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Posts Tagged ‘16th century fashion’

One of the assignments in the fashion history class I recently completed was to find historical fashion references in current fashion. In magazines I looked for examples covering ancient clothing to the 20th century and matched with historical images from books, plus I had to write a comment.

This week it’s the Trunk Hose from the 16th Century.

 

trunkhose

 

I was excited when I found this modern short skirt. It immediately reminded me of the ever popular men’s Trunk Hose. The precursor to Breeches, Trunk Hose initially were short and puffy, but over time they became longer and more narrow. On top a gentleman wore a Dublet, which was attached to the Trunk Hose with laces (called points) threaded through the waistband.  He sported stockings and soft shoes, later boots. In the early part of the 16th Century, ruffs were all the rage to wear at the neck; by the middle of the century Falling Collars were the thing. Check back next week for more on that.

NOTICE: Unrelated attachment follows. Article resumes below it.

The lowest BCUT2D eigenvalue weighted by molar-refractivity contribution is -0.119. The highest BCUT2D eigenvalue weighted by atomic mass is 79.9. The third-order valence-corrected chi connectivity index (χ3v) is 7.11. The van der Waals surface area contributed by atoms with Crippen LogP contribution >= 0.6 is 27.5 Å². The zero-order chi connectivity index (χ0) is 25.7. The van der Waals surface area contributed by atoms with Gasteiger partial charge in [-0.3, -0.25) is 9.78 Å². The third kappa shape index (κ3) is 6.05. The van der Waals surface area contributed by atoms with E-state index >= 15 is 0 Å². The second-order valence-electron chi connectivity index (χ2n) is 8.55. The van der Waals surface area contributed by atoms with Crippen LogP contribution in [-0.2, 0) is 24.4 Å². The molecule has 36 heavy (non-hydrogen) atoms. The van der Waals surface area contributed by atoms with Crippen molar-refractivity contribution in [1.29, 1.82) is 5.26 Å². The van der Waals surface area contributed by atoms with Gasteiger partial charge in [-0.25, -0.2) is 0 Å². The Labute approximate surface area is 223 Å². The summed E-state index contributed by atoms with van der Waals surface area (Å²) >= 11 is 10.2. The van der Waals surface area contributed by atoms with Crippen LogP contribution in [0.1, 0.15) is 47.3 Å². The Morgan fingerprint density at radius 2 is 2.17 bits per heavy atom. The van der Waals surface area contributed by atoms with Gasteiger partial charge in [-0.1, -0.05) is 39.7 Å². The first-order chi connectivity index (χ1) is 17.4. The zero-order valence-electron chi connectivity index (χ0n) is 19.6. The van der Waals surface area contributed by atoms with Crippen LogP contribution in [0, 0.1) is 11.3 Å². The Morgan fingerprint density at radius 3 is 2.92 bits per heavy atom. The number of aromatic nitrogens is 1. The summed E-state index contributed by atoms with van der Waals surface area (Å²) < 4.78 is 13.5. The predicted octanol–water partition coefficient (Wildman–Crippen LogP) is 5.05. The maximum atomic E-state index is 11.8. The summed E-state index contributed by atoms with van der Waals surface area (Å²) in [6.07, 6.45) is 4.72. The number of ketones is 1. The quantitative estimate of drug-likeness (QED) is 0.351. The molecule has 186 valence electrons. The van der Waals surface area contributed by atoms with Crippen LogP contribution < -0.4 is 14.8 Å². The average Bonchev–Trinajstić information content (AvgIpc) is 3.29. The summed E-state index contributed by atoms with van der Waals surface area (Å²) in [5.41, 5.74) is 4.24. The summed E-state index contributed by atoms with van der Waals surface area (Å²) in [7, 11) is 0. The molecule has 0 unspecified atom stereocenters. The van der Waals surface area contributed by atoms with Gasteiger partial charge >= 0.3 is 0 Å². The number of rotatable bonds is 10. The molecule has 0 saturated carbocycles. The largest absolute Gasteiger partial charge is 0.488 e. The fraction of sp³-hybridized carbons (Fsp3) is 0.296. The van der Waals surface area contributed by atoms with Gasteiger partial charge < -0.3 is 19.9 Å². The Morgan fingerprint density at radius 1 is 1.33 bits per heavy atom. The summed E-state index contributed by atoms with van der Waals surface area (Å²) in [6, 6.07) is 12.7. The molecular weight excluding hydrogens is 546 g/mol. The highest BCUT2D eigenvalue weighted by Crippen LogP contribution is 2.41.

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Image One: German Duke of Saxony sports an entire suit of Panes, which in this case there are no tufts of fabric pulled through – just the slashes. c. 1514.

Image Two: Queen Elizabeth I. c.1575. 

Image Three: A close-up of the Queen’s Panes with the added jeweled Sleeve Clasps. 

In the mid to late sixteenth century, there was a trend for Panes or Slashes – actual slashes in the fabric of an outer garment with tufts of the under-garment (chemise) pulled through. In some cases small jeweled pins called Sleeve Clasps were used to fasten the panes.

What a look! I almost like the entire suit best because the slashes don’t get lost among all the other busy embellishments the Queen’s got going on with her ensemble. (But, she IS the Queen so there’s no such thing as too much.)

If I were a fashion designer I would be inspired by panes. I envision a quilted coat – slim, not bulky – with slashes and the batting in maybe a bright color poking through. Stitching around each slash. I’m not sure that could even work, as I’m not a quilter, but anything goes in one’s imagination.

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